These images are an interesting take on globalization.
In so many ways the technology we have is extraordinary. We can see and interact with people we would not have even known existed if it were not for modern technology. In this way the world is small, accessible, and we have the opportunity to learn so much from one another. We can all be deeply integrated anthropologists studying humanity, and the diversity of the human spirit from any where in the world.
But, we can also use this to creates “same-ness”. Exploiting one another and suppressing rather than celebrating differences. I was in southern China almost 10 years ago and as we were trekking through the foothills from village to village we learned just how many of the ancient cultures and traditions were being replace by TVs and DVD players.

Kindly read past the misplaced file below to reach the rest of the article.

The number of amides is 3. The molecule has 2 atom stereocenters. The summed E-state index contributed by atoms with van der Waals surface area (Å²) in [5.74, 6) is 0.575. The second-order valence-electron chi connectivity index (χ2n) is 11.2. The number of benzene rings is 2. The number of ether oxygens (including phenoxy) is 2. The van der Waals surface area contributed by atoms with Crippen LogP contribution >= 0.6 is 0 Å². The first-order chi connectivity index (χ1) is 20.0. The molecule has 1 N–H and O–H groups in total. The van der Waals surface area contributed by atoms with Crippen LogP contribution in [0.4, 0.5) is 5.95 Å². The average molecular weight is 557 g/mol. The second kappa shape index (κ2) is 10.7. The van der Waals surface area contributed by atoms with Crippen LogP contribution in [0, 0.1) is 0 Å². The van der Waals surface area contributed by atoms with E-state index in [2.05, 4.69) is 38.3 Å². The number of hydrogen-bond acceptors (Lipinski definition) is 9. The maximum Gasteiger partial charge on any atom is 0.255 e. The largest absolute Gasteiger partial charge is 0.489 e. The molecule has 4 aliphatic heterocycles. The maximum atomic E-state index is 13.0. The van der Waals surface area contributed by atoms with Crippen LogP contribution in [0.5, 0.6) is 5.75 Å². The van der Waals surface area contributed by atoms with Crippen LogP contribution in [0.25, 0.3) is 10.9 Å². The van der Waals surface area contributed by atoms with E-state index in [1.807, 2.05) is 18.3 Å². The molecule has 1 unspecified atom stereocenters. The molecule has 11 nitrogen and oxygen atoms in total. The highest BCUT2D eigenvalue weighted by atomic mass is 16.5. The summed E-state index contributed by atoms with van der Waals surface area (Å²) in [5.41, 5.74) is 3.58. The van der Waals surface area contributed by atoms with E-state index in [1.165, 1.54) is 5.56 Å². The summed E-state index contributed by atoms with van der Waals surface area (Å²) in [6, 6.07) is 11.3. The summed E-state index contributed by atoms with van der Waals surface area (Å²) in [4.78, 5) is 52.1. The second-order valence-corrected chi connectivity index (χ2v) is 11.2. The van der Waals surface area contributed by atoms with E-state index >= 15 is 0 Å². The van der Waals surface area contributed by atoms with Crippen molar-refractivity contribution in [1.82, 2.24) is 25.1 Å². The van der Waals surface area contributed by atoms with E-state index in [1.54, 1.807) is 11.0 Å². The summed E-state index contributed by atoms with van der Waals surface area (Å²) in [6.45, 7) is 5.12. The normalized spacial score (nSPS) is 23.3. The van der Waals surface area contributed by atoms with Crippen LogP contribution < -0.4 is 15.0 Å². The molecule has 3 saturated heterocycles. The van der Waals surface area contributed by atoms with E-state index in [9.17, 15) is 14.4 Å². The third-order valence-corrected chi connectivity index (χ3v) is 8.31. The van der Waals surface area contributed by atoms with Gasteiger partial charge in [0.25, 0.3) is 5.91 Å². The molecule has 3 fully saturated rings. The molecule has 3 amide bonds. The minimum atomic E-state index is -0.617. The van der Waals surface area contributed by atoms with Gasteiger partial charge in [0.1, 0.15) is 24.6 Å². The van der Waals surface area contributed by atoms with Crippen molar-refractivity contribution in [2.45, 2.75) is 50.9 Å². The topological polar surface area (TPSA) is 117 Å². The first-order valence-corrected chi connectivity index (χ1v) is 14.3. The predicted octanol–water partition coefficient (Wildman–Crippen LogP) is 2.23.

The differences between the towns that had electricity and the villages that didn’t was astounding. Without any electrical currents in the hut people spoke to one another, they practiced ritual and communed nightly. This was such a beautiful, human practice. As we got closer to the big cities and the luxury of the huts started to rise, it seemed the humanity of the people just as rapidly declined. They didn’t communicate in the same way and the elders complained that there were no students interesting in learning the old languages, drawings, and rituals. And so, with the birth of Facebook, Google and Twitter we mourn the death of the Dongba Tribe, the Massai people and the Gauchos. I am so glad artists like Jimmy Nelson are taking the time to honor these cultures. So we can honestly say they may be gone, but will never be forgotten.